Iraq’s prime minister has reportedly warned that the Israel-Hamas war could lead to disruptions in crude exports Iraqi Prime Minister Mohammed Shia al-Sudani speaks during the United Nations General Assembly last month in New York City. © Getty Images / Spencer Platt

Iraqi Prime Minister Mohammed Shia al-Sudani has reportedly warned that supplies of Middle East oil to international markets could be disrupted if the war between Israel and Hamas escalates to the point of involving other countries in the region.

The conflict will “impact global security, escalate regional conflict, jeopardize energy supplies, exacerbate economic crises, and invite further conflicts,” the Associated Press quoted al-Sudani as saying on Saturday at a peace summit in Cairo.

Al-Sudani called for an immediate cease-fire and a prisoner swap to bring an end to the bloodshed. He argued against bringing civilians out of the Gaza Strip amid Israeli bombing, saying, “the Palestinians have no other place but their land.”

Oil price spikes as Middle East tensions rise Oil price spikes as Middle East tensions rise

The PM suggested that the current crisis could have been averted if UN Security Council resolutions against Israel’s settlement policies in Palestinian territory had been respected. However, Israel dismantled its settlements in the Gaza Strip in 2005. Hamas has controlled Gaza since 2006, and no new elections have been held in the territory since then.

Al-Sudani’s warning comes amid concerns that Middle East countries could cut off oil exports to the West in response to a possible Israeli ground offensive in Gaza. Iranian Foreign Minister Hossein Amir-Abdollahian roiled energy markets on Wednesday, when he called for Muslim countries to impose an “immediate and complete” oil embargo on Israel.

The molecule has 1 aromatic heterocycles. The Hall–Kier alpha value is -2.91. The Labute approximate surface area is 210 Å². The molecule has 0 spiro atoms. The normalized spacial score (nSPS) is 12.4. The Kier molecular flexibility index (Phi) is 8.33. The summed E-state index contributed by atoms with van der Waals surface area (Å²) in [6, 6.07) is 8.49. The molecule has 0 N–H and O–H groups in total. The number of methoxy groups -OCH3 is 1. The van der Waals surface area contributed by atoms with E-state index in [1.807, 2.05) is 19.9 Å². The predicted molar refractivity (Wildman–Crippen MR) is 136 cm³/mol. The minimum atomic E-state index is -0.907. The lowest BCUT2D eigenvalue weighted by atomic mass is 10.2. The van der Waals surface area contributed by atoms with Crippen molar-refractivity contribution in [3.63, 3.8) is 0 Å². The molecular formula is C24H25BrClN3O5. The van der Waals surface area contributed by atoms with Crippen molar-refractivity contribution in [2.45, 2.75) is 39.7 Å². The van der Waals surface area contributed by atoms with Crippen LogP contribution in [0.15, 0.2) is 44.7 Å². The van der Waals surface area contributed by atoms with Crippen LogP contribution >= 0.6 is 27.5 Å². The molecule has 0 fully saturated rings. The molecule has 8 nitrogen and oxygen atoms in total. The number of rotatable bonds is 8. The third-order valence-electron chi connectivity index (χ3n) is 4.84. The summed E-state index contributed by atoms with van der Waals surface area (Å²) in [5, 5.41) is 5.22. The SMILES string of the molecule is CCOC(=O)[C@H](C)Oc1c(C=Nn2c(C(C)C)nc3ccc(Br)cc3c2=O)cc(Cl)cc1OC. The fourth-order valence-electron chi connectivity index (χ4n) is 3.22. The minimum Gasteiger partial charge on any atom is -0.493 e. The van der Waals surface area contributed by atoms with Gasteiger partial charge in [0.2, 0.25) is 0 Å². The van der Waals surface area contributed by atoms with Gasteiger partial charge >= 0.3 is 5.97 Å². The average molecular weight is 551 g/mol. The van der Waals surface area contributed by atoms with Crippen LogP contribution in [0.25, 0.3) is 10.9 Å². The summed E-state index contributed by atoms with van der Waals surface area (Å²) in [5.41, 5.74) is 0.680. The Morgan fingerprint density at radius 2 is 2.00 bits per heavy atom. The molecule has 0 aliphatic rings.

The 1973 Arab oil embargo against the US and other countries that supported Israel led to long lines at gasoline pumps and had a devastating economic impact. However, only about 12% of US crude imports came from the Middle East in 2022, down from around 85% in the 1970s.

US senator threatens to force Iran ‘out of oil business’ US senator threatens to force Iran ‘out of oil business’

International oil markets remain volatile, and the Israel-Hamas war could push prices higher, “which is definitely bad news for inflation,” International Energy Agency executive director Fatih Birol told the AP. Developing countries that rely on imported crude and oil products would be hurt the most, he said.

Brent crude, a key international oil benchmark, is currently trading around $93 per barrel, up from $85 before Hamas militants killed hundreds of Israeli civilians and took hundreds of others as hostages on October 7.

Hamas is backed by Iran, which ranks as the world’s eighth-largest oil producer. Even without support from other major exporters for an embargo, Tehran has the potential to significantly disrupt markets. About one-third of the world’s seaborne oil shipments pass through the Strait of Hormuz, which connects the Persian Gulf to the Gulf of Oman and the Arabian Sea. (RT)